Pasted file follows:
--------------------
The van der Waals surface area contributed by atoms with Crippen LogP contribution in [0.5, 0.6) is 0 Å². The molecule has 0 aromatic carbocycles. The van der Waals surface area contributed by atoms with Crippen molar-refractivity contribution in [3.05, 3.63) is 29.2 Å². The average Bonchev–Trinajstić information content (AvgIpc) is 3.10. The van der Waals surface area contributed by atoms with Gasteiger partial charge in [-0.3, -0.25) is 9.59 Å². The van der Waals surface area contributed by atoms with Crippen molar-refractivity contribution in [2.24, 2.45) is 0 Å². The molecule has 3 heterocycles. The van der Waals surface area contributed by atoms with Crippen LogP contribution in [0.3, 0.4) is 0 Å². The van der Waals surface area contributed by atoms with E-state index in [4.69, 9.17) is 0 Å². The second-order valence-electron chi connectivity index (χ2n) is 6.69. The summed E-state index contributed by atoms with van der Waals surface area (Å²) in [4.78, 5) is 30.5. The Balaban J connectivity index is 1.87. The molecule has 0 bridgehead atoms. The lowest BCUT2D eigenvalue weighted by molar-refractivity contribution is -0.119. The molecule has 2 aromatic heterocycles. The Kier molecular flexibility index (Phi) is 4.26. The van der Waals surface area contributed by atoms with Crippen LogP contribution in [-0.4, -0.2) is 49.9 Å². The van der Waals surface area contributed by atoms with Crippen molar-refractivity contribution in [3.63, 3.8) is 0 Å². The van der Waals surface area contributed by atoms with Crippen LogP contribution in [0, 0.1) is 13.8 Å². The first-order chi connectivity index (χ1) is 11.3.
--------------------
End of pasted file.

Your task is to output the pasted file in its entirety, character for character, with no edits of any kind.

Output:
The van der Waals surface area contributed by atoms with Crippen LogP contribution in [0.5, 0.6) is 0 Å². The molecule has 0 aromatic carbocycles. The van der Waals surface area contributed by atoms with Crippen molar-refractivity contribution in [3.05, 3.63) is 29.2 Å². The average Bonchev–Trinajstić information content (AvgIpc) is 3.10. The van der Waals surface area contributed by atoms with Gasteiger partial charge in [-0.3, -0.25) is 9.59 Å². The van der Waals surface area contributed by atoms with Crippen molar-refractivity contribution in [2.24, 2.45) is 0 Å². The molecule has 3 heterocycles. The van der Waals surface area contributed by atoms with Crippen LogP contribution in [0.3, 0.4) is 0 Å². The van der Waals surface area contributed by atoms with E-state index in [4.69, 9.17) is 0 Å². The second-order valence-electron chi connectivity index (χ2n) is 6.69. The summed E-state index contributed by atoms with van der Waals surface area (Å²) in [4.78, 5) is 30.5. The Balaban J connectivity index is 1.87. The molecule has 0 bridgehead atoms. The lowest BCUT2D eigenvalue weighted by molar-refractivity contribution is -0.119. The molecule has 2 aromatic heterocycles. The Kier molecular flexibility index (Phi) is 4.26. The van der Waals surface area contributed by atoms with Crippen LogP contribution in [-0.4, -0.2) is 49.9 Å². The van der Waals surface area contributed by atoms with Crippen molar-refractivity contribution in [3.63, 3.8) is 0 Å². The van der Waals surface area contributed by atoms with Crippen LogP contribution in [0, 0.1) is 13.8 Å². The first-order chi connectivity index (χ1) is 11.3.